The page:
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Learn Bass Guitar - Scales & Chord Tones - part 1



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hi there by now your general awareness

and knowledge of the major scale in

different keys should be in good shape

so in this session I'd like to look at

how the scale links to chords and more

importantly how we can use this

relationship to construct musical ideas

so to begin with let's take a look at

the core tones of the C major scale and

learn a little bit more about the chord

that's associated with this scale if you

remember the chord tones of a scale are

the 1st 3rd 5th and 7th notes now if we

count up through the notes of our C

major scale we can easily work these out

we know that C is the first or root note

is the 2nd the 3rd is an E this is the

4th the 5th is the note G continuing on

to the 6th and here's the 7th note of me

ok so from that we've successfully found

that the chord tones of a C major scale

are the notes C E G and B for this

session though let's just look at the

first 3 chord tones C E and G and

explore these a little deeper we can

take any 3 chord tones of any scale and

create something called a triad as we

progress together we'll learn about

different types of triad and how they

change depending on the scales we're

using this triad we've just discovered

is called a C major triad and the name

should come as no surprise as it's

contained within our C major scale if we

play the 3 notes of a C major triad

together at the same time we create a

chord and this chords name as you've

probably already guessed is the chord of

C major here how we can outline the

overall sound of this chord by playing

the individual notes that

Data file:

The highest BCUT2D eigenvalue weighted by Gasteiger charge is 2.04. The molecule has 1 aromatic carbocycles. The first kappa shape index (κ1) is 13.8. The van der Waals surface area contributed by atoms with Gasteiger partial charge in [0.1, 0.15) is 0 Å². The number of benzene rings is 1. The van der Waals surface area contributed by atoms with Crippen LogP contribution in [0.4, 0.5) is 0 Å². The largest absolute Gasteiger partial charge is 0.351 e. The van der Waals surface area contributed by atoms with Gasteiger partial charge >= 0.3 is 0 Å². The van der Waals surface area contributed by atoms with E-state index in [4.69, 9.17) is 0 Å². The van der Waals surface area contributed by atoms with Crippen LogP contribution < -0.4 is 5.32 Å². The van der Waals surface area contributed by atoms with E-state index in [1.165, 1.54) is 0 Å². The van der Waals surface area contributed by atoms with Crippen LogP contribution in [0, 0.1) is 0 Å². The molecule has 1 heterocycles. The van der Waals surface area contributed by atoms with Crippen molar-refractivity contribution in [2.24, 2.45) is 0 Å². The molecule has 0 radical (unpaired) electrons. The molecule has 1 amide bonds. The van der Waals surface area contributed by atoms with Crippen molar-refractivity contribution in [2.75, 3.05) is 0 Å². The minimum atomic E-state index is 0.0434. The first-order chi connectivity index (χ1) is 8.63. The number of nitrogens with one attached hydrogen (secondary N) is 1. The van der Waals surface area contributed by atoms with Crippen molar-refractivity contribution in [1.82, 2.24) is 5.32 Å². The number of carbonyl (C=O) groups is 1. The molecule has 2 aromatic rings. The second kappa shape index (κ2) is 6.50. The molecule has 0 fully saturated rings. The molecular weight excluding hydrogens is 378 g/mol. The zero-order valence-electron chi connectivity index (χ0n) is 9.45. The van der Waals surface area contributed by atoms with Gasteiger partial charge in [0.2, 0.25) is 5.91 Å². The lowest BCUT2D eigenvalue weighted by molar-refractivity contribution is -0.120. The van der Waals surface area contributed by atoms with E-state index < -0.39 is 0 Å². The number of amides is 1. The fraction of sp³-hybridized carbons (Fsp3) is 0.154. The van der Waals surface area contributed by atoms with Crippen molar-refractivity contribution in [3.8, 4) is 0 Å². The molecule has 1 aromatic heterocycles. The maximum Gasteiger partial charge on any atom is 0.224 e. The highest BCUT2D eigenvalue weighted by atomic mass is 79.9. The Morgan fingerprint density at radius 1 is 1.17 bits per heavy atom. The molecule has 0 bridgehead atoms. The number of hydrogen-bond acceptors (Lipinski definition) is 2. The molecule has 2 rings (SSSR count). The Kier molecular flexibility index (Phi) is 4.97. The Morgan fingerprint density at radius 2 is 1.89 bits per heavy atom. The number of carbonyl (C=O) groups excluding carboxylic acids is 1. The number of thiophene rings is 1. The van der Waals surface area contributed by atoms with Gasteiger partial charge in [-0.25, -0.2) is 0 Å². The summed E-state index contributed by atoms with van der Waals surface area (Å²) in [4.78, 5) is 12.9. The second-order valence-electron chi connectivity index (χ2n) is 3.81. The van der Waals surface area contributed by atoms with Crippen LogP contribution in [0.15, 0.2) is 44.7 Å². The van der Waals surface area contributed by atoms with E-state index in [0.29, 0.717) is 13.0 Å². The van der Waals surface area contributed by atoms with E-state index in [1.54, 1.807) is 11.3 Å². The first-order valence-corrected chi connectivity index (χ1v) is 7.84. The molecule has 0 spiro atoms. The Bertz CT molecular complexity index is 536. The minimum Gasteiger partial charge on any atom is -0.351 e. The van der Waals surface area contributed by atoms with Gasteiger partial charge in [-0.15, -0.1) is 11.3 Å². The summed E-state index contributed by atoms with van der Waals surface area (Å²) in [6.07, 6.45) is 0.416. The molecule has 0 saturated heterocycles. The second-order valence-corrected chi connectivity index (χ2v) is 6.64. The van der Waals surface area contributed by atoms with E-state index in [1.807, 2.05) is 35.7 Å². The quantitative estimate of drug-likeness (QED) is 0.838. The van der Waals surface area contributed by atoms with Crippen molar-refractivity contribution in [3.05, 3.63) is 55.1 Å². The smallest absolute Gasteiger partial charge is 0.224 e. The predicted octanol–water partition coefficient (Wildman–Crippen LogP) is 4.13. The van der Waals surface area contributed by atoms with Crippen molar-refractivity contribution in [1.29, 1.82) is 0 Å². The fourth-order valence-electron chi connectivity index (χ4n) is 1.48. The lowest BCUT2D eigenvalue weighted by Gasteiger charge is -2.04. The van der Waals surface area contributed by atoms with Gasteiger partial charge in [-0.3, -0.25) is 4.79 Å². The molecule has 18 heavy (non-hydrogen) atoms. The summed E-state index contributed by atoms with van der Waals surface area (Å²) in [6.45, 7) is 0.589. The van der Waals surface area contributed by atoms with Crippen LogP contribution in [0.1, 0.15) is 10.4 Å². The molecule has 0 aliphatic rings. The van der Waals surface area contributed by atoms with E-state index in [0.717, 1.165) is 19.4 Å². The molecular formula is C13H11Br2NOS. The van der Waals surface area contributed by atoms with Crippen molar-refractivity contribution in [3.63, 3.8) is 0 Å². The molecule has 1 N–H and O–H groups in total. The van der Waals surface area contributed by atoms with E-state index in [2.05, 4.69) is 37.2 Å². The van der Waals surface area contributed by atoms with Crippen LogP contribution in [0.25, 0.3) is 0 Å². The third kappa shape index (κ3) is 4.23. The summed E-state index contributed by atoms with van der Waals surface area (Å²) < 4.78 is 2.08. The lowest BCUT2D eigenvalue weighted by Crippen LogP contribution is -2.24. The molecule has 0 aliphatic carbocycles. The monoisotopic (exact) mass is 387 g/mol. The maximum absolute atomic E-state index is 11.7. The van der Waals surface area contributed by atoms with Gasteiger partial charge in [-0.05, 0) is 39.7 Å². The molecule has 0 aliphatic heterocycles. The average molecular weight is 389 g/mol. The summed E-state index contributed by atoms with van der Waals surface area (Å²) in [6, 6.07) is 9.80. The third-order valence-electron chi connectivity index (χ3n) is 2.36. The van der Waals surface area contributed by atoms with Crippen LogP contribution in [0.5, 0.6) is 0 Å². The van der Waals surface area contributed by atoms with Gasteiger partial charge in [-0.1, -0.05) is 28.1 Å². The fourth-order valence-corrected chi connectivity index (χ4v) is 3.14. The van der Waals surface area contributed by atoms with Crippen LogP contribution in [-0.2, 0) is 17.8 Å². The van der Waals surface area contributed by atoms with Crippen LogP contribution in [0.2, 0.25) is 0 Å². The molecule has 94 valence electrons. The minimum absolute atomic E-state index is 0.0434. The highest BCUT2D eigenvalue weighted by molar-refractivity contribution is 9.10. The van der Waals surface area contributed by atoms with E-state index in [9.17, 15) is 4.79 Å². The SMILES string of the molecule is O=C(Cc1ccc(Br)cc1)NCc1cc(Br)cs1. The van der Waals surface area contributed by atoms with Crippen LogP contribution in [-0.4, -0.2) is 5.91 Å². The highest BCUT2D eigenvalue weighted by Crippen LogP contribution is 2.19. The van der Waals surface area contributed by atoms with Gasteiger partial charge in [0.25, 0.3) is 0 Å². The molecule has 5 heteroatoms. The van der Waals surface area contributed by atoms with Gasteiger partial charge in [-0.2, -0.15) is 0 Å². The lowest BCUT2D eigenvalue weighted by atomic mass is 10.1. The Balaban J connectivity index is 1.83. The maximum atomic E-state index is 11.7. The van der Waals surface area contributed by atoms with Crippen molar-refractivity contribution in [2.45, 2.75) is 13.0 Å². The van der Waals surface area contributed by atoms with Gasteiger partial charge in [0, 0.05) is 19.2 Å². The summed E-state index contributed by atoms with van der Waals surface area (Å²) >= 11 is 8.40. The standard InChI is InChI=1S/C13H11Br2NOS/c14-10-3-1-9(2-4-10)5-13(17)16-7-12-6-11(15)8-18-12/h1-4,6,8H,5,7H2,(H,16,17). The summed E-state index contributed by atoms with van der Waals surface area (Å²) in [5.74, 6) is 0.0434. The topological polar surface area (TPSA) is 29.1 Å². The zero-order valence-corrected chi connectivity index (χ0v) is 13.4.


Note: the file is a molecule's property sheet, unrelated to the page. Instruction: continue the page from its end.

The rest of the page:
make up the major triad again this

should come as no surprise as its these

notes played together that creates a

major chord

remember as bass players we want to be

able to spell out the sound of any chord

just by using individual notes and to

really get this concept under our bells

we need to learn about intervals as

we've already learned the term interval

is used to describe the distance between

two notes in music so firstly let's look

at the interval between the first two

notes of the C major triad okay here's

our root note of C and the next note in

the Triad is an E now the interval

between these two notes in music is

what's called a major third just take a

look at the layout of these two notes on

the fingerboard and thanks again to the

symmetrical tuning of the bass this

shape is always the interval of a major

third no matter where we choose to play

it but as you're hopefully aware it's

the notes that changes we move the shape

around for example we now know a C - an

E is a major third and moving the shape

we can also see that here's another

major third this time between the notes

of G and B again there's no surprises

why it's called a major third both these

notes are used to form a major triad

which as you now know when played

together create a major chord and if we

link this knowledge back to the scale of

C major the note of E remember is also

the third note in the sequence

now something that I encourage all

students to do is learn how to play

intervals in different ways for example

I've just shown you that the interval of

a major third can be found of one string

and back one fret from any room note

anywhere across the entire fingerboard

but we can also find the same interval

of a major third four frets up on the

same string as our root note like this

I appreciate it's a bit of a stretch yes

but it's still well worth knowing as you

can hopefully see the shapes are

different but importantly they use

exactly the same notes and in this case

it's a C and an E